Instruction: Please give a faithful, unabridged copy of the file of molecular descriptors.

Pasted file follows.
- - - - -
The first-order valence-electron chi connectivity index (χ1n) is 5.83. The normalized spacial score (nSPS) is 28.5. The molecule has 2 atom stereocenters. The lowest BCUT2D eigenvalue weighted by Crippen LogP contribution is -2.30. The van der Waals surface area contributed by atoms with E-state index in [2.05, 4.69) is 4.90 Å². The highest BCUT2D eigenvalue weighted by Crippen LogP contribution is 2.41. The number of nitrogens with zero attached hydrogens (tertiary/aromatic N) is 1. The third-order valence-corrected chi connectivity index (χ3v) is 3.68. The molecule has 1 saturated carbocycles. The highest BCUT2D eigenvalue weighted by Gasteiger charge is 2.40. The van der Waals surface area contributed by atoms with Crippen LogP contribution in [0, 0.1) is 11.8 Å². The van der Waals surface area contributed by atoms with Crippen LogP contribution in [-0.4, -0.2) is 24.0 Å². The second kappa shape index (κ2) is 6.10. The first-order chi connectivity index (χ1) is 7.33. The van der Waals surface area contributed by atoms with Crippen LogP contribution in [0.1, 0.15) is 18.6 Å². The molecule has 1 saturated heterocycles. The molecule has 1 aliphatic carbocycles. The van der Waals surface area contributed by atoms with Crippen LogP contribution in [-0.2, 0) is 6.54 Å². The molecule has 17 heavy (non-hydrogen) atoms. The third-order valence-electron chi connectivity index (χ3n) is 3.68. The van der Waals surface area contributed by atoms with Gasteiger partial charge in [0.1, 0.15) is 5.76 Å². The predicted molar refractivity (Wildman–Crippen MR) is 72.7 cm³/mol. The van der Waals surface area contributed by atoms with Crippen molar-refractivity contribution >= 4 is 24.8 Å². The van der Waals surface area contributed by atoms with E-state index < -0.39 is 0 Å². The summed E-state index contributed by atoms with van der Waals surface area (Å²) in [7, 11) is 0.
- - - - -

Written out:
The first-order valence-electron chi connectivity index (χ1n) is 5.83. The normalized spacial score (nSPS) is 28.5. The molecule has 2 atom stereocenters. The lowest BCUT2D eigenvalue weighted by Crippen LogP contribution is -2.30. The van der Waals surface area contributed by atoms with E-state index in [2.05, 4.69) is 4.90 Å². The highest BCUT2D eigenvalue weighted by Crippen LogP contribution is 2.41. The number of nitrogens with zero attached hydrogens (tertiary/aromatic N) is 1. The third-order valence-corrected chi connectivity index (χ3v) is 3.68. The molecule has 1 saturated carbocycles. The highest BCUT2D eigenvalue weighted by Gasteiger charge is 2.40. The van der Waals surface area contributed by atoms with Crippen LogP contribution in [0, 0.1) is 11.8 Å². The van der Waals surface area contributed by atoms with Crippen LogP contribution in [-0.4, -0.2) is 24.0 Å². The second kappa shape index (κ2) is 6.10. The first-order chi connectivity index (χ1) is 7.33. The van der Waals surface area contributed by atoms with Crippen LogP contribution in [0.1, 0.15) is 18.6 Å². The molecule has 1 saturated heterocycles. The molecule has 1 aliphatic carbocycles. The van der Waals surface area contributed by atoms with Crippen LogP contribution in [-0.2, 0) is 6.54 Å². The molecule has 17 heavy (non-hydrogen) atoms. The third-order valence-electron chi connectivity index (χ3n) is 3.68. The van der Waals surface area contributed by atoms with Gasteiger partial charge in [0.1, 0.15) is 5.76 Å². The predicted molar refractivity (Wildman–Crippen MR) is 72.7 cm³/mol. The van der Waals surface area contributed by atoms with Crippen molar-refractivity contribution >= 4 is 24.8 Å². The van der Waals surface area contributed by atoms with E-state index < -0.39 is 0 Å². The summed E-state index contributed by atoms with van der Waals surface area (Å²) in [7, 11) is 0.